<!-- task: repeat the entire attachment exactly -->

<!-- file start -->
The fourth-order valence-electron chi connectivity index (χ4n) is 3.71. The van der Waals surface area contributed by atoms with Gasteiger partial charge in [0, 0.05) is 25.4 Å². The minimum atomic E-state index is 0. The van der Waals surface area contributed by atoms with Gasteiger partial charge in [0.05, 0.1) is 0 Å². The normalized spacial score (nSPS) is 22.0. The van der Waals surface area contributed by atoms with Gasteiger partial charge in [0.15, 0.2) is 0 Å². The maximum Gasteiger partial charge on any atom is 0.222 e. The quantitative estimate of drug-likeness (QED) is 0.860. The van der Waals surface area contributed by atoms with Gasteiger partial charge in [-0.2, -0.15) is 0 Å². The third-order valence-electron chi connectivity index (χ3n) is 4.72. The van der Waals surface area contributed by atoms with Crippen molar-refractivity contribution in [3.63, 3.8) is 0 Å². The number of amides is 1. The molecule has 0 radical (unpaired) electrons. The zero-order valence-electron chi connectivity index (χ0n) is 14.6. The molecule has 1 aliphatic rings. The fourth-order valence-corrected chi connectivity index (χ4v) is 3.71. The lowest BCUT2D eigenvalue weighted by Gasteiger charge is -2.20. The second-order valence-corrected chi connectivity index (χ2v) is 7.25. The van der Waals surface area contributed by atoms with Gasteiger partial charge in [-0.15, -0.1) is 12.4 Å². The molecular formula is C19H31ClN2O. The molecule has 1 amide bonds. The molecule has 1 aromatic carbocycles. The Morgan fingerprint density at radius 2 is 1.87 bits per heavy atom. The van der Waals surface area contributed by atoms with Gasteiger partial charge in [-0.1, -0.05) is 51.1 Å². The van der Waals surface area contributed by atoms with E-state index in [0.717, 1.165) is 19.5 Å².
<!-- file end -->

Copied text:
The fourth-order valence-electron chi connectivity index (χ4n) is 3.71. The van der Waals surface area contributed by atoms with Gasteiger partial charge in [0, 0.05) is 25.4 Å². The minimum atomic E-state index is 0. The van der Waals surface area contributed by atoms with Gasteiger partial charge in [0.05, 0.1) is 0 Å². The normalized spacial score (nSPS) is 22.0. The van der Waals surface area contributed by atoms with Gasteiger partial charge in [0.15, 0.2) is 0 Å². The maximum Gasteiger partial charge on any atom is 0.222 e. The quantitative estimate of drug-likeness (QED) is 0.860. The van der Waals surface area contributed by atoms with Gasteiger partial charge in [-0.2, -0.15) is 0 Å². The third-order valence-electron chi connectivity index (χ3n) is 4.72. The van der Waals surface area contributed by atoms with Crippen molar-refractivity contribution in [3.63, 3.8) is 0 Å². The number of amides is 1. The molecule has 0 radical (unpaired) electrons. The zero-order valence-electron chi connectivity index (χ0n) is 14.6. The molecule has 1 aliphatic rings. The fourth-order valence-corrected chi connectivity index (χ4v) is 3.71. The lowest BCUT2D eigenvalue weighted by Gasteiger charge is -2.20. The second-order valence-corrected chi connectivity index (χ2v) is 7.25. The van der Waals surface area contributed by atoms with Gasteiger partial charge in [-0.15, -0.1) is 12.4 Å². The molecular formula is C19H31ClN2O. The molecule has 1 amide bonds. The molecule has 1 aromatic carbocycles. The Morgan fingerprint density at radius 2 is 1.87 bits per heavy atom. The van der Waals surface area contributed by atoms with Gasteiger partial charge in [-0.1, -0.05) is 51.1 Å². The van der Waals surface area contributed by atoms with E-state index in [0.717, 1.165) is 19.5 Å².